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How traditional gender roles hurt both women and men: negative processes and outcomes in mixed-gender negotiations

How traditional gender roles hurt both women and men: negative processes and outcomes in... Based on the social role theory, role congruity theory and gender role conflict theory, this paper aims to investigate the mediating role of “relationship conflict” in the association between traditional gender role (TGR) endorsement and objective and subjective negotiation outcomes.Design/methodology/approachTwo experimental negotiation studies (n1 = 138, n2 = 128) were conducted at a US university.FindingsThis paper presents three original and noteworthy findings: One, in mixed-gender negotiations, as a dyad’s TGR endorsement increases, final agreements become significantly more likely to favor men than women. Two, in mixed-gender negotiations, TGR endorsement is significantly associated with a decreased ability to establish a pleasant, mutually satisfactory and successful business relationship, resulting in a possible future economic cost due to lost opportunity. Three, the heightened relationship conflict during the negotiation mediates the negative association between TGR endorsement and women’s economic outcomes.Research limitations/implicationsEmpirical findings support social role theory, role congruity theory and gender role conflict theory. The use of a distributive negotiation case and laboratory research methodology may limit the generalizability of findings.Practical implicationsFindings about the detrimental effects of TGR in mixed-gender negotiations magnify the importance of becoming aware of our TGR orientations and their potential negative consequences on our long-term collaborations. Also, it is necessary to provide negotiation trainings to both genders with regard to gender-driven conflicts and offer tools to prevent or tackle such conflicts.Social implicationsNegotiations are among the most consequential of social interactions as their results have a substantial impact on individuals’ careers and financial outcomes. Understanding the effect of TGRs is paramount to improve female representation, participation and effectiveness in management and leadership. Mixed-gender negotiations such as collective equality bargaining, workplace social interactions, work-life balance discourse are critical to establishing gender equality and fairness in organizations and societies.Originality/valueUnderstanding how gender influences negotiation processes and outcomes and using the findings to improve both genders’ negotiation success are crucial to establishing fairness and equity in society and business. This research attempts to close a gap in the literature by focusing on the potential function of gender role orientation in explaining gender differences in negotiation. http://www.deepdyve.com/assets/images/DeepDyve-Logo-lg.png Gender in Management: An International Journal Emerald Publishing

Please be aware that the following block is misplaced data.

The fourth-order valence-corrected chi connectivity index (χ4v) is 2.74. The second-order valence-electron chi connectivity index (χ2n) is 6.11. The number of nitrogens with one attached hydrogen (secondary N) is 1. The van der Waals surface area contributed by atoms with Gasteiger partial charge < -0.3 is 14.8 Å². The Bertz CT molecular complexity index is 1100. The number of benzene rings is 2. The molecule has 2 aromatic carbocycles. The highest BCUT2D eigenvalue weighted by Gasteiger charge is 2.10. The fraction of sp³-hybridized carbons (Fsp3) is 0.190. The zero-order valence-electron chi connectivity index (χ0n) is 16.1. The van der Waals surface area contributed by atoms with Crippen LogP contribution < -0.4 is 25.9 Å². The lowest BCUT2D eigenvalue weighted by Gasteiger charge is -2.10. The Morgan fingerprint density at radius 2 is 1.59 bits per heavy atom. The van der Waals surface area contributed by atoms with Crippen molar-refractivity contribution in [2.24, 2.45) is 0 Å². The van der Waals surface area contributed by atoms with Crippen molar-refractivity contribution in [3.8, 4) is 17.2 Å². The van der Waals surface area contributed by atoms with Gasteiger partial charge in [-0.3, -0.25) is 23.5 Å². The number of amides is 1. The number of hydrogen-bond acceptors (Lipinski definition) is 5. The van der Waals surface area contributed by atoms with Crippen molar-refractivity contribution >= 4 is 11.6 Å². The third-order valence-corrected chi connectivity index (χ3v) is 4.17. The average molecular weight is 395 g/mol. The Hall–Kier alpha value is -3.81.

How traditional gender roles hurt both women and men: negative processes and outcomes in mixed-gender negotiations